- The definition of compression is the action or state of being squished down or made smaller or more pressed together.
When a pile of material is squished together and made smaller and more dense, this is an example of compression.
Compression crushed this can.
- a compressing or being compressed
- Mech. the compressing of the air-fuel mixture in an internal-combustion engine just before ignition
Origin of compressionMiddle English ; from Old French ; from Classical Latin compressio
- a. The act or process of compressing.b. The state of being compressed.
- a. The process by which the working substance in a heat engine, such as the vapor mixture in the cylinder of an internal-combustion engine, is compressed.b. The engine cycle during which this process occurs.
- Computers The process by which data is compressed into a form that minimizes the space required to store or transmit it.
- an increase in density; the act of compressing, or the state of being compressed; compaction
- the cycle of an internal combustion engine during which the fuel and air mixture is compressed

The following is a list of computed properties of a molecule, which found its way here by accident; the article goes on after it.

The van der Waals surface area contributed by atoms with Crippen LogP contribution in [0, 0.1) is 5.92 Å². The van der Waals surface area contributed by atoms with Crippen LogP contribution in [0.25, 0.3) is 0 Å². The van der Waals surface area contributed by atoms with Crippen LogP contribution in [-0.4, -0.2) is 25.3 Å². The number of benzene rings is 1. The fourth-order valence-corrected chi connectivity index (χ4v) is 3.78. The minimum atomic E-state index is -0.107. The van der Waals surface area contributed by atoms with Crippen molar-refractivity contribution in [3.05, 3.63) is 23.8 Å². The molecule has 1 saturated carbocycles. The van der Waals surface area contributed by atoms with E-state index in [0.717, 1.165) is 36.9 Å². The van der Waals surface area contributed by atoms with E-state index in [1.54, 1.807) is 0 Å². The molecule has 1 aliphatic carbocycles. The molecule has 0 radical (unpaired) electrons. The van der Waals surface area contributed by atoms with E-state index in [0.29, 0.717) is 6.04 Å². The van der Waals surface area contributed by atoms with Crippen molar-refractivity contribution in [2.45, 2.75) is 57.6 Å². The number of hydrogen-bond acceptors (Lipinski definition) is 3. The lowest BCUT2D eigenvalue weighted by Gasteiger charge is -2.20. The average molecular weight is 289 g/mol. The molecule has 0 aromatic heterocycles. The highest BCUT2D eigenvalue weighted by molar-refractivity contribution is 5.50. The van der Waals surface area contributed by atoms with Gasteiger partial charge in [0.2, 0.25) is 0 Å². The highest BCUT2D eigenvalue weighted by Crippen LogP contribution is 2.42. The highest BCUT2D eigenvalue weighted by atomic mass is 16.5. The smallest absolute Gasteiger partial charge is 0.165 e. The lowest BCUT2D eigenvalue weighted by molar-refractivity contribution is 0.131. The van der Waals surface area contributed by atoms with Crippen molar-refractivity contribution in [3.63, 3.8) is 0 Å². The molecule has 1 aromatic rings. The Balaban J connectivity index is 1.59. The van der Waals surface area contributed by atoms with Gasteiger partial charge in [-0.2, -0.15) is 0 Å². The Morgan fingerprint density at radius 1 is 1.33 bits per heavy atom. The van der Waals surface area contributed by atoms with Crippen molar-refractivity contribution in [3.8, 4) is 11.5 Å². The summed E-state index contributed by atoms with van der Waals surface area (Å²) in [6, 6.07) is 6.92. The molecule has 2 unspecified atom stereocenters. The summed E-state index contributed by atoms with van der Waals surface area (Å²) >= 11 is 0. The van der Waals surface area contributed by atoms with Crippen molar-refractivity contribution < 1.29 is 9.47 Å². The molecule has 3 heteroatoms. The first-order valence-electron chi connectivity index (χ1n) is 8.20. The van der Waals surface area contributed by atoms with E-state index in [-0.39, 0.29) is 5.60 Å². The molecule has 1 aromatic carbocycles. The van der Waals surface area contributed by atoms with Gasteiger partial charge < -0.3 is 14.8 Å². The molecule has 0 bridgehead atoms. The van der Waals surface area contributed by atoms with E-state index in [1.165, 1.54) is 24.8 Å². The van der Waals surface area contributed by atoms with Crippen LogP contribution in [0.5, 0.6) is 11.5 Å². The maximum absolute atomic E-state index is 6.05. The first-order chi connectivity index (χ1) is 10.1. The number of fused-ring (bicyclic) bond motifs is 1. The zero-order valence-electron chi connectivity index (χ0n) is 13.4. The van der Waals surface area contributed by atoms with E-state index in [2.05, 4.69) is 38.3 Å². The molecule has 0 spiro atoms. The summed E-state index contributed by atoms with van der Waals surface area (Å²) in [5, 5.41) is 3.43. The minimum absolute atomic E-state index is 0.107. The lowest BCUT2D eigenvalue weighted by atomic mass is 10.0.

- (computing) the process by which data is compressed
- (music) the electronic process by which any sound's gain is automatically controlled
compression - Computer Definition
A means of reducing the amount of data to be transmitted or stored. Compression is possible since there always is some amount of data redundancy or there may be a predictable flow to the data. These characteristics of a set of data or a stream of data allow the use of a sort of mathematical algorithm to represent or describe the original data in fewer bits. A matching decompression process reverses the compression process and restores the data to its original form, or an approximation thereof. Compression serves to improve the efficiency of data transmission and storage, and is especially valuable if bandwidth and memory resources are limited. Data compression techniques can include the following:
The storing of data in a format requiring less space. In communications, data compression is helpful because it enables devices to store or transmit the same amount of data in fewer bits, thus making the transmission of the data faster. Compression falls into two main categories: lossless compression and lossy compression. With lossless compression, the original data can be restored to be an exact replica of the original, whereas with lossy compression, one accepts some quality losses in the compression/decompression steps. Lossy compression is used mainly for audio and video data, for which the loss in data quality is easily overlooked by the human user. Before data is encrypted, it can be compressed using the compression standard gzip and its compression library zlib. Encrypted data can be entirely noncompressed.
See Also: Bit and Bit Challenges.